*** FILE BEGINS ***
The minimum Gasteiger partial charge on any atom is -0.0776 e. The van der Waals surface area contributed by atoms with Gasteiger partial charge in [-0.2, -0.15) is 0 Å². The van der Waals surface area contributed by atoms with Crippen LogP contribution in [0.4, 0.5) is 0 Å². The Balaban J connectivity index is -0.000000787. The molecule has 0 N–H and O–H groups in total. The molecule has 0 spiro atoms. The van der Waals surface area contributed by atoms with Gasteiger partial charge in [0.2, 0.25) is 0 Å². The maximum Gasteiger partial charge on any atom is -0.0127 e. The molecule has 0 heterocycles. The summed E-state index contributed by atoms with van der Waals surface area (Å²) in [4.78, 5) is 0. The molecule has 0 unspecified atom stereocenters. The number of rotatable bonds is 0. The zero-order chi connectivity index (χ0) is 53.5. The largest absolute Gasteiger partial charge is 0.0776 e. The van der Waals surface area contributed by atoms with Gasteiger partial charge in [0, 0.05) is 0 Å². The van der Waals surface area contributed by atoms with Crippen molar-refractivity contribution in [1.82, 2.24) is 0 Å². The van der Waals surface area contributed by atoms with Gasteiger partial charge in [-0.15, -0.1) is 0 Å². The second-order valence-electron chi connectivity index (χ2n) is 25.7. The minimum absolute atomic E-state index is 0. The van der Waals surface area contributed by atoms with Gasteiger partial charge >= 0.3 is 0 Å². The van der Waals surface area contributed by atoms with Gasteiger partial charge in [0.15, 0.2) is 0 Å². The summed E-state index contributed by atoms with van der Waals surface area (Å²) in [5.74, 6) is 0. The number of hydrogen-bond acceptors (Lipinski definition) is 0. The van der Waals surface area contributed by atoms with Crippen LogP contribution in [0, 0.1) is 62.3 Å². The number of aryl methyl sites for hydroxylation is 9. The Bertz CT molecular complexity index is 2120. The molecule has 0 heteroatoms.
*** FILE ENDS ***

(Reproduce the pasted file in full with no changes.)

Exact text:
The minimum Gasteiger partial charge on any atom is -0.0776 e. The van der Waals surface area contributed by atoms with Gasteiger partial charge in [-0.2, -0.15) is 0 Å². The van der Waals surface area contributed by atoms with Crippen LogP contribution in [0.4, 0.5) is 0 Å². The Balaban J connectivity index is -0.000000787. The molecule has 0 N–H and O–H groups in total. The molecule has 0 spiro atoms. The van der Waals surface area contributed by atoms with Gasteiger partial charge in [0.2, 0.25) is 0 Å². The maximum Gasteiger partial charge on any atom is -0.0127 e. The molecule has 0 heterocycles. The summed E-state index contributed by atoms with van der Waals surface area (Å²) in [4.78, 5) is 0. The molecule has 0 unspecified atom stereocenters. The number of rotatable bonds is 0. The zero-order chi connectivity index (χ0) is 53.5. The largest absolute Gasteiger partial charge is 0.0776 e. The van der Waals surface area contributed by atoms with Gasteiger partial charge in [0, 0.05) is 0 Å². The van der Waals surface area contributed by atoms with Crippen molar-refractivity contribution in [1.82, 2.24) is 0 Å². The van der Waals surface area contributed by atoms with Gasteiger partial charge in [-0.15, -0.1) is 0 Å². The second-order valence-electron chi connectivity index (χ2n) is 25.7. The minimum absolute atomic E-state index is 0. The van der Waals surface area contributed by atoms with Gasteiger partial charge >= 0.3 is 0 Å². The van der Waals surface area contributed by atoms with Gasteiger partial charge in [0.15, 0.2) is 0 Å². The summed E-state index contributed by atoms with van der Waals surface area (Å²) in [5.74, 6) is 0. The number of hydrogen-bond acceptors (Lipinski definition) is 0. The van der Waals surface area contributed by atoms with Crippen LogP contribution in [0, 0.1) is 62.3 Å². The number of aryl methyl sites for hydroxylation is 9. The Bertz CT molecular complexity index is 2120. The molecule has 0 heteroatoms.